This conclusion is also supported by McGowen’s claim that the Bible has no authority in itself, only God does (45). But if the Bible is the Word of God written, then it has the authority of God in it since it is God’s voice speaking in the words of Scripture. One would think that with McGowen’s emphasis on the “dynamic” nature of inspiration (49), to wit that God is continually speaking through His Word (155), that he would not have fallen into the Barthian error of claiming the Bible is not the revelation of God but merely a human record of it through which God speaks to us. This is undoubtedly why McGowen also claims there is some truth in the Barthian claim that “the Bible becomes the Word of God” to us or is “a subjective revelation” to us (156).

Finally, this neo-Barthianism in McGowen is also supported by his contention that the Bible is only an instrumental revelation. He writes, “The purpose of Scripture is instrumental to the work of the Spirit” (24). Likewise, he speaks with approval that “Barth was arguing that our knowledge of the love of God in Christ comes to us through the voice of God speaking in the Scriptures” (31). Thus, God speaks “by His Spirit through His Word” (31). So, the Bible is “the means” by which he communicates with us (31). In short, the Bible is not the revelation of God; it is the instrument through which God’s revelation comes to us. But once this distinction is made and the wedge is driven between the words of the men who wrote the Scriptures and the voice of God that speaks through these fallible human voices, then we cannot have a true revelation from God.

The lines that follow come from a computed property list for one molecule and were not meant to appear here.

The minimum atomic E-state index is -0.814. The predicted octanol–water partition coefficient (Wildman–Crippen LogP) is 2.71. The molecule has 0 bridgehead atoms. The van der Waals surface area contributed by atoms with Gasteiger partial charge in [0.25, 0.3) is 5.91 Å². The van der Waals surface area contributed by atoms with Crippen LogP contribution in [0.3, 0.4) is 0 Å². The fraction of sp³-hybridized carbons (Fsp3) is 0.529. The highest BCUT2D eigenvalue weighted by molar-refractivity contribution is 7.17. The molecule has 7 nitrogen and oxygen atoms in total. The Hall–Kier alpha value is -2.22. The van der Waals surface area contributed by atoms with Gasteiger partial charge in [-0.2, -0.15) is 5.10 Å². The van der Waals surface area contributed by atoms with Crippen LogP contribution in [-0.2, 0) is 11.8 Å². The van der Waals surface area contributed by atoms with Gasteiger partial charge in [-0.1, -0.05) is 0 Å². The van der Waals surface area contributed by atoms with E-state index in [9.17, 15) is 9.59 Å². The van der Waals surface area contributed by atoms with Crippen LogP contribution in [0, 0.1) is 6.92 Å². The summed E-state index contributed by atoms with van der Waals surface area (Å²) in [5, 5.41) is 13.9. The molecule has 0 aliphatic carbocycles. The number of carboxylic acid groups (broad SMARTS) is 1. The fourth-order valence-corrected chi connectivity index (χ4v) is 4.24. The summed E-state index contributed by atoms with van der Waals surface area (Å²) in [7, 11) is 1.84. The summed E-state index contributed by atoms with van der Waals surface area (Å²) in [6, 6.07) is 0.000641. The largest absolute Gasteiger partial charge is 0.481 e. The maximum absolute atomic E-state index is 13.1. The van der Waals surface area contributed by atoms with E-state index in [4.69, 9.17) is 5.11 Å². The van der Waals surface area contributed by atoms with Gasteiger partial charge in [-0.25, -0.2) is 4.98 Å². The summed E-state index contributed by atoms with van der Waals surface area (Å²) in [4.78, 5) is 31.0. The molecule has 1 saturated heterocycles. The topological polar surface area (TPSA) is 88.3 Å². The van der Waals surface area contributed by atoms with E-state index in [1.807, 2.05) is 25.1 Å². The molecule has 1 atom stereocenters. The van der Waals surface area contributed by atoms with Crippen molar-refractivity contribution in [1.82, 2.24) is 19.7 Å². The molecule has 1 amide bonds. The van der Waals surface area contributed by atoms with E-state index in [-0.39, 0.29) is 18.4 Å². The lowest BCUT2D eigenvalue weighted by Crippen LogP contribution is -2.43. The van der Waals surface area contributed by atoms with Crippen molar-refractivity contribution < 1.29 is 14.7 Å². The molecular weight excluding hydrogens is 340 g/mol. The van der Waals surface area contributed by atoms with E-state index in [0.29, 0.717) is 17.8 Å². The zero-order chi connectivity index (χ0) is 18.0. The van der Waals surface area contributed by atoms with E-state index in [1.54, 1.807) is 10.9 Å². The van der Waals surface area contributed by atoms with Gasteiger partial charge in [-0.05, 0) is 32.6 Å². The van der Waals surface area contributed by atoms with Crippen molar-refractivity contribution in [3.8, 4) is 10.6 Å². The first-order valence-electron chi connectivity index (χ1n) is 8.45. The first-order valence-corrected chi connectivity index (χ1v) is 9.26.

Faulty Logic in the McGowen Analysis